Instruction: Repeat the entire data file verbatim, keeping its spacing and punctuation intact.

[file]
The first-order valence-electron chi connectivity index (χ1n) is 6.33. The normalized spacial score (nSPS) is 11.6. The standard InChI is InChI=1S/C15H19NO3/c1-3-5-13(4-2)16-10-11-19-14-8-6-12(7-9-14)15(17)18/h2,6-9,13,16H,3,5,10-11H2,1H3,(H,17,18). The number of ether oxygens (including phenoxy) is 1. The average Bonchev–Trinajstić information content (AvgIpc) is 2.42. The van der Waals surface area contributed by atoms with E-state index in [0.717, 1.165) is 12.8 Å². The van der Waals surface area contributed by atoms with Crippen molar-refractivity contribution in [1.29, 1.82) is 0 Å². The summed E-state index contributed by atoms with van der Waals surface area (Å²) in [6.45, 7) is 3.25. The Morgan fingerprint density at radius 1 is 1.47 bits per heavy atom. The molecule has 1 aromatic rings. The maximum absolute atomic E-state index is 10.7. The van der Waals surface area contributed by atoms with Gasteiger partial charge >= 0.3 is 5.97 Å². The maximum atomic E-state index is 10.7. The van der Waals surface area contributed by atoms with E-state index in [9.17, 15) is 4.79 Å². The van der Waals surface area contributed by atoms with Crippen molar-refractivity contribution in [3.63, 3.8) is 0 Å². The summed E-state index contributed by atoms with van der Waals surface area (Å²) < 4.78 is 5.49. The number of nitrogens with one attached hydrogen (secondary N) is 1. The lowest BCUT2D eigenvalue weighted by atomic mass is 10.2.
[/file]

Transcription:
The first-order valence-electron chi connectivity index (χ1n) is 6.33. The normalized spacial score (nSPS) is 11.6. The standard InChI is InChI=1S/C15H19NO3/c1-3-5-13(4-2)16-10-11-19-14-8-6-12(7-9-14)15(17)18/h2,6-9,13,16H,3,5,10-11H2,1H3,(H,17,18). The number of ether oxygens (including phenoxy) is 1. The average Bonchev–Trinajstić information content (AvgIpc) is 2.42. The van der Waals surface area contributed by atoms with E-state index in [0.717, 1.165) is 12.8 Å². The van der Waals surface area contributed by atoms with Crippen molar-refractivity contribution in [1.29, 1.82) is 0 Å². The summed E-state index contributed by atoms with van der Waals surface area (Å²) in [6.45, 7) is 3.25. The Morgan fingerprint density at radius 1 is 1.47 bits per heavy atom. The molecule has 1 aromatic rings. The maximum absolute atomic E-state index is 10.7. The van der Waals surface area contributed by atoms with Gasteiger partial charge >= 0.3 is 5.97 Å². The maximum atomic E-state index is 10.7. The van der Waals surface area contributed by atoms with E-state index in [9.17, 15) is 4.79 Å². The van der Waals surface area contributed by atoms with Crippen molar-refractivity contribution in [3.63, 3.8) is 0 Å². The summed E-state index contributed by atoms with van der Waals surface area (Å²) < 4.78 is 5.49. The number of nitrogens with one attached hydrogen (secondary N) is 1. The lowest BCUT2D eigenvalue weighted by atomic mass is 10.2.